2019 Trafficking in Persons Report – Libya
Libya is a Special Case for the fourth consecutive year. The Libyan Government of National Accord (GNA) struggled to govern large swaths of Libyan territory, as it did not exercise control in several parts of the country. The judicial system was not fully functioning, as courts in major cities throughout the country have not been operational since 2014. Violence driven by militias, civil unrest, and increased lawlessness continued to plague Libya throughout the reporting period. Extra-legal armed groups continued to fill a security vacuum across the country; such groups varied widely in their make-up and the extent to which they were under the direction of state authorities. These groups also committed human rights abuses, including unlawful killings. During the reporting year, there were continued reports that criminal networks, militia groups, government officials, and private employers exploited migrants, refugees, and asylum seekers in sex and labor trafficking. Endemic government corruption and militias’ influence over government ministries contributed to the GNA’s inability to effectively address trafficking.
Lack of institutional capacity, as well as lack of Libyan law enforcement, customs, and military personnel, especially along its borders, hindered authorities’ efforts to address human trafficking crimes. Libyan law criminalized some forms of sex trafficking, but did not criminalize labor trafficking. Articles 418, 419, and 420 of the penal code criminalized some forms of sex trafficking involving women, and prescribed penalties of up to 10 years’ imprisonment and a fine between 100 and 500 Libyan dinars ($72-$361), which were sufficiently stringent and commensurate with penalties prescribed for other serious crimes such as rape. However, inconsistent with international law, the definition of trafficking within these provisions required transnational movement of the victim and did not criminalize sex trafficking acts that were induced through fraudulent or coercive means. The law did not criminalize sex trafficking involving adult male victims. Article 425 criminalized slavery and prescribed penalties of five to 15 years’ imprisonment. Article 426 criminalized the buying and selling of slaves and prescribed penalties of up to 10 years’ imprisonment. These penalties were sufficiently stringent and, with respect to sex trafficking, commensurate with penalties prescribed for other serious crimes.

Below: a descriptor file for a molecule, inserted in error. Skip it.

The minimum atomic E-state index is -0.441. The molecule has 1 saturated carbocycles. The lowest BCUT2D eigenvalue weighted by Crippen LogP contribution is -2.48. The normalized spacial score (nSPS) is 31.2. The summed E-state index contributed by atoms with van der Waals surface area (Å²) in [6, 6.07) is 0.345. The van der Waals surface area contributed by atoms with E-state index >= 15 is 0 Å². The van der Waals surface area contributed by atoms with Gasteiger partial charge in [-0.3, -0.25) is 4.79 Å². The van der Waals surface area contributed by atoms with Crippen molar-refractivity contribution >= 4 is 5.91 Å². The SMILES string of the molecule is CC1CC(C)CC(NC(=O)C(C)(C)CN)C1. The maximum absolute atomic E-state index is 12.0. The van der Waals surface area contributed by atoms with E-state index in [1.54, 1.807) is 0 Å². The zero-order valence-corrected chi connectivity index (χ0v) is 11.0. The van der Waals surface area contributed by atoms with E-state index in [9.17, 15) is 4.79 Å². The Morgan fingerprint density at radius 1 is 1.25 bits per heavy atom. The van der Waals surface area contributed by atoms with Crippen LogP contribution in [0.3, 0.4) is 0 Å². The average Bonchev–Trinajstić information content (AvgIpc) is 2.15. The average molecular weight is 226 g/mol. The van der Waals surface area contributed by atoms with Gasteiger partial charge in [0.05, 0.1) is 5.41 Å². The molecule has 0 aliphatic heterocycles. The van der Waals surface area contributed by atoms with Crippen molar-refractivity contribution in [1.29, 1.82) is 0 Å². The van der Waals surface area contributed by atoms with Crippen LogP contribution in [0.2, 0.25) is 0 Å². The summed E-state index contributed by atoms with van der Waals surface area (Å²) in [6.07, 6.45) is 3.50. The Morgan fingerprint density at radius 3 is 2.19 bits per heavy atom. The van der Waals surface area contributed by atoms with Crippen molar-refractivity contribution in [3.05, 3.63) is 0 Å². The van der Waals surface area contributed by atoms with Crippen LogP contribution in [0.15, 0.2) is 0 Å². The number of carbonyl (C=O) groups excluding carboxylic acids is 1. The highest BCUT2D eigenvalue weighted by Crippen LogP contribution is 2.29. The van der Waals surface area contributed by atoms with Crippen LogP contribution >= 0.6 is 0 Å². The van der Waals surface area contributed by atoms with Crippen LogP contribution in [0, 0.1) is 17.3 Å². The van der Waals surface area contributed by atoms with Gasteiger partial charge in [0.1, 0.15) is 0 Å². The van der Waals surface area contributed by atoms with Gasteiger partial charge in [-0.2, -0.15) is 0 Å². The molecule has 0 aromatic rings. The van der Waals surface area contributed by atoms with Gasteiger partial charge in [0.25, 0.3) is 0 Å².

Libya’s criminal judicial system was not fully functioning in 2018. The Ministry of Interior (MOI), which was nominally responsible for anti-trafficking law enforcement efforts, was unable to carry out any anti-trafficking operations during the reporting period. Libyan police forces were not adequately staffed or funded. In late 2018, the MOI formed a Human Rights Office, which was granted arrest authority and the responsibility to investigate human rights abuses, including human trafficking crimes, perpetrated by police officers. To improve law enforcement capacity, the GNA—in partnership with international organizations—provided anti-trafficking training to several hundred police officers in Tripoli in December 2018. The Ministry of Justice (MOJ) did not report statistics on prosecutions or convictions of trafficking offenders, including government officials who were allegedly complicit in trafficking crimes or government-aligned militias and other armed groups that recruited and used child soldiers. In January 2019, the Office of the Attorney General issued arrest warrants for 35 individuals allegedly involved in human trafficking and migrant smuggling crimes. The Attorney General’s Office reportedly continued to investigate 205 people, for whom it issued arrest warrants in the previous reporting period, on allegations of human trafficking and other crimes related to a widely publicized 2017 case. However, it did not report additional information about this case.